By John O’Donnell

As a private citizen, I believe large and hot bushfires will likely continue to have huge impacts in NSW on communities, infrastructure, forests, water quality, waterways, fauna, fish, air quality and heritage sites. It is understood over 1 billion animals have died in the 2019/ 20 bushfires, in NSW alone. I personally believe the current and continuing approach is not adequately focused on hazard reduction burning across landscapes, using cool burning.

 Hazard reduction was the most common issue raised to the NSW Bushfire inquiry, I understand 650 submissions. Yet, I believe, it is not fully clear how much hazard reduction burning will occur across NSW in future years, many of the same processes are in place and there is not a lot of incentive for landholders to undertake hazard reduction burns. In many cases, there are inadequate landholder skills to undertake cool hazard reduction burns and also a lack of coordinated resources to manage hazard reduction burns.

Average annual fuel reduction burning in NSW between 2010 to 2019 was 153,291 hectares/ year over 27 Million hectares of forest in NSW. This equates to 0.57 % of forested areas hazard reduced per year and only 2.8 % over 5 years, extremely low rates. Fuel load levels are at high levels across forested lands, due to decline in/ low rates of fuel reduction burning in NSW, especially since 2003. High fuel loads in NSW and across Australia were and are a disaster waiting to happen whenever rainfall is below average and particularly when drought conditions extend beyond one year.

Other points:

  • Fire fighter and community/ resident safety is a huge risk issue.
  • The continued approach to inadequate cool hazard reduction burning impacts on the health of forests, as organic matter builds up and soils become more acidic. Eucalypt decline is happening across wide areas of NSW. Forest health is continuing to decline, refer information below, and the forests are becoming scrubbier.
  • It is of the benefit of state agencies, local government, landholders, communities that cooperative approaches to cool hazard reduction burning are developed and hopefully expanded.
  • Supporting the conduct of cool hazard reduction burning is an important issue, at the moment there are unlikely to be adequately trained and experienced human resources and brigade units can’t be everywhere. Landholders, brigade members, fire fighters and responsible agencies working with the general community, politicians and public officers in local councils can assist in supporting the conduct of prescribed burning. Also very important is the management and containment of hazard reduction burning operations.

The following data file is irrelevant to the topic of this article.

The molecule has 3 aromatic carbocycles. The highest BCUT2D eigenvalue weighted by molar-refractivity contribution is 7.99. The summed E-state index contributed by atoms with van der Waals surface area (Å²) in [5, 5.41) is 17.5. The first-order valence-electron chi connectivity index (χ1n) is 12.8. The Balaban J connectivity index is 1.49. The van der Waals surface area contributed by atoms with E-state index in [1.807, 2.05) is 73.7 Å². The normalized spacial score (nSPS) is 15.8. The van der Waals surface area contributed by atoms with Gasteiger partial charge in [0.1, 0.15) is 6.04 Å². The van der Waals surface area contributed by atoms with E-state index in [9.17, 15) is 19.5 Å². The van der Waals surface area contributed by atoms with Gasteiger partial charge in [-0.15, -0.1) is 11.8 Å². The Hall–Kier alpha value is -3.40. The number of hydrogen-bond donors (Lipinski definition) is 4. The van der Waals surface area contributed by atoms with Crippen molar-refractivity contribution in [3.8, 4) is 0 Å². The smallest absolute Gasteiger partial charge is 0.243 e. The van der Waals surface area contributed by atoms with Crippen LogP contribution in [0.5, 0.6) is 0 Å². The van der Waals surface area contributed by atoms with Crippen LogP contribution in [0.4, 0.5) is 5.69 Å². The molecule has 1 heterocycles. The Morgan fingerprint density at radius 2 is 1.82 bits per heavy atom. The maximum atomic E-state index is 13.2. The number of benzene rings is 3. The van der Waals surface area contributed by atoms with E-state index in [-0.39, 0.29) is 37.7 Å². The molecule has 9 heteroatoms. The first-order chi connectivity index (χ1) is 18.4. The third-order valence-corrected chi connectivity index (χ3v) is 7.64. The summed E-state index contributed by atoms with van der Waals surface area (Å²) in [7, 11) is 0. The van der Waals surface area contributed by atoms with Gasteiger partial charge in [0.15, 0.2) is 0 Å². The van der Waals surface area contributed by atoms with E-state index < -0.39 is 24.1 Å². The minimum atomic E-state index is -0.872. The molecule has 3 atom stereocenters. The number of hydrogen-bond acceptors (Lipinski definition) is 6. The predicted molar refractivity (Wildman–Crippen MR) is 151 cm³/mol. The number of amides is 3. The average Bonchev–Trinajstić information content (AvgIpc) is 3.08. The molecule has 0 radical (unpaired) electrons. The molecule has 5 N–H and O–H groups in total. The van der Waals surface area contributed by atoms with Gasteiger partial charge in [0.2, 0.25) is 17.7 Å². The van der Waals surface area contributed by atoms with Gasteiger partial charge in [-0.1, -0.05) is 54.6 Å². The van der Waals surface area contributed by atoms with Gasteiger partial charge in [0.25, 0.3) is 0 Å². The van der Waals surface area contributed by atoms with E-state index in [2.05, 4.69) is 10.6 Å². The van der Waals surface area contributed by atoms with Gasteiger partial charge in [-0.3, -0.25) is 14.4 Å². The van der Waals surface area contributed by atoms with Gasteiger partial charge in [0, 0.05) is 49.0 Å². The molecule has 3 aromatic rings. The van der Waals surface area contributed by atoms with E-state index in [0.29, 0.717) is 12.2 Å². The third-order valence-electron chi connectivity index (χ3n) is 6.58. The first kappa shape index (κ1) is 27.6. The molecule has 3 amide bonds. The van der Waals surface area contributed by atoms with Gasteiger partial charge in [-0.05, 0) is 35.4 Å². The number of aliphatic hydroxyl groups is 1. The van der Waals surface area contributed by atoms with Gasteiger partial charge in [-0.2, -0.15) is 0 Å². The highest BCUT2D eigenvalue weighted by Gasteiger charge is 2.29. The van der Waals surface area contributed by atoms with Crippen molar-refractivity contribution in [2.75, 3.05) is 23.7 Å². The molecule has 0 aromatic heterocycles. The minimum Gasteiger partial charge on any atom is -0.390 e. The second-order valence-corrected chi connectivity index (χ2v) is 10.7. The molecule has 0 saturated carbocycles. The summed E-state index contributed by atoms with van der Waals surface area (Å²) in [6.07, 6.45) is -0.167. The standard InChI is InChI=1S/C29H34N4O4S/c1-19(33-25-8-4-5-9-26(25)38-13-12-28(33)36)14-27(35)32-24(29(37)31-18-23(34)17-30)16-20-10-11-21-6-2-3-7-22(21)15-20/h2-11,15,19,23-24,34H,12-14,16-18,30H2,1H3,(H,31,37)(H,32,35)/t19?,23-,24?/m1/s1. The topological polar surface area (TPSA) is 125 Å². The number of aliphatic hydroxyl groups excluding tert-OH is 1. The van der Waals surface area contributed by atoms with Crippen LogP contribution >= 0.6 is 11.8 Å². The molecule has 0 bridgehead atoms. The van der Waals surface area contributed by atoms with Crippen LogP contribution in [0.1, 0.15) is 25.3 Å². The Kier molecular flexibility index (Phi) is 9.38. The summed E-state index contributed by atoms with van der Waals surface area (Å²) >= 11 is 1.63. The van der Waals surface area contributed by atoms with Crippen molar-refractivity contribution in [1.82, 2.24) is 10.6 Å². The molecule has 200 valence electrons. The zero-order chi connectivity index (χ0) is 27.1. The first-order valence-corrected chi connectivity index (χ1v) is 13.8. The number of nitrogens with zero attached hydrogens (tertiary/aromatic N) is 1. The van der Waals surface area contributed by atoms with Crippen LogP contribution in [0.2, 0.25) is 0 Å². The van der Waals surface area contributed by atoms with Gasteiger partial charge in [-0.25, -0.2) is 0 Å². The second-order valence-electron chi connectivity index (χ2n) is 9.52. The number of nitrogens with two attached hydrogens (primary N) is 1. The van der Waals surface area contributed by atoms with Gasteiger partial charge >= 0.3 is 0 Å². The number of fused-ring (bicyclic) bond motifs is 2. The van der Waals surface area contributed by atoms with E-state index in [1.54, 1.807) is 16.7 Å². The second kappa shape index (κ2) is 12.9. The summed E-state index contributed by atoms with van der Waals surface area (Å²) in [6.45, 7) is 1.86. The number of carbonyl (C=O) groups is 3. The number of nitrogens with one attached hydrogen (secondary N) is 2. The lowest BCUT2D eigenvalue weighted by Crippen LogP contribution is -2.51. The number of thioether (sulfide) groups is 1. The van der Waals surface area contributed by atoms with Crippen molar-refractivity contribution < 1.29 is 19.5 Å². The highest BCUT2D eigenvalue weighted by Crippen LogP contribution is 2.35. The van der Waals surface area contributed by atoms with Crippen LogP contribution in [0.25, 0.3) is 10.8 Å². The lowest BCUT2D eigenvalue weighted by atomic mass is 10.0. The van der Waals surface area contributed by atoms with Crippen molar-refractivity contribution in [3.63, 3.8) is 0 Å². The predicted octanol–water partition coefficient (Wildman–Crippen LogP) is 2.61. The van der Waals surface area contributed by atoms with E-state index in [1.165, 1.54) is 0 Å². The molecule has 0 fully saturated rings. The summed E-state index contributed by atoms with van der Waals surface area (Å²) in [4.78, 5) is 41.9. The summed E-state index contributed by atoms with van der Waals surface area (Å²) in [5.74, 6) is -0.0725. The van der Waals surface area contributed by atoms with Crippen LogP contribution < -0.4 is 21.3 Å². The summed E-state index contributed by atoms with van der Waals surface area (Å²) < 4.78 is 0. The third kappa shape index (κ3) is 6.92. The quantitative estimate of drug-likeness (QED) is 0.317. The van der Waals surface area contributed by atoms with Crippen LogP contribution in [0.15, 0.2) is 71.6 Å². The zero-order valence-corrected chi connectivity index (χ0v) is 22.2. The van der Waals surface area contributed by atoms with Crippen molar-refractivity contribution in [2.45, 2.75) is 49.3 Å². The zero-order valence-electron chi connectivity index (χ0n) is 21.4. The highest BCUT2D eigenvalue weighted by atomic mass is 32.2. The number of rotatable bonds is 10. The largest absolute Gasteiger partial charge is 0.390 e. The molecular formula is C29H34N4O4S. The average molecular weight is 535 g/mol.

• In towns and cities, a risk-based hazard reduction approach assists in protection, but needs be complemented with a landscape-based hazard reduction approach.

There appears to be potential opportunity areas to increase the rate of cool hazard reduction burning across NSW, by refinement of management approaches and philosophy. It would be opportune to explore these potential opportunity areas, outlined below:

  • Reducing fuel levels across forested areas to reduce bushfire risks, including for very dry years.
  • Setting up greater funding for cool hazard reduction burning, thus in many cases requiring less funding levels for bushfire control activities.
  • Establishing greater local control in planning and completing cool hazard reduction burning.
  • Setting up collaborative experienced teams to undertake local hazard reduction burning on forested lands, particularly on lands outside National Parks and State Forests. These teams could include RFS, local government, farmers, other landholders, forestry personnel and contractors and the private sector (drone hazard reduction technology, experienced fire personnel etc). These same teams could assist in hazard reduction burning National Parks and State Forests.
  • Setting up local meetings in each local government areas to identify improved approaches to cool hazard reduction burning and improve cooperation. This could include local government, state agencies, landholders, forestry sector, communities and applicable private sector.
  • Reducing regulation and bureaucracy in undertaking cool hazard reduction burning.
  • Increasing training for undertaking hazard reduction burning, best completed locally through RFS and local government, with assistance of land management agencies. This training would assist in bushfire control activities.
  • It is important that hazard reduction burning is completed as safely as possible, in the right conditions and time of year. As advised by a bushfire friend, a fundamental rule for undertaking a burn is you don’t light up before noon or until you know the wind strength and direction has stabilised for the day and the burn is carried out on a decreasing Hazard. Late spring burning has its own set of risks.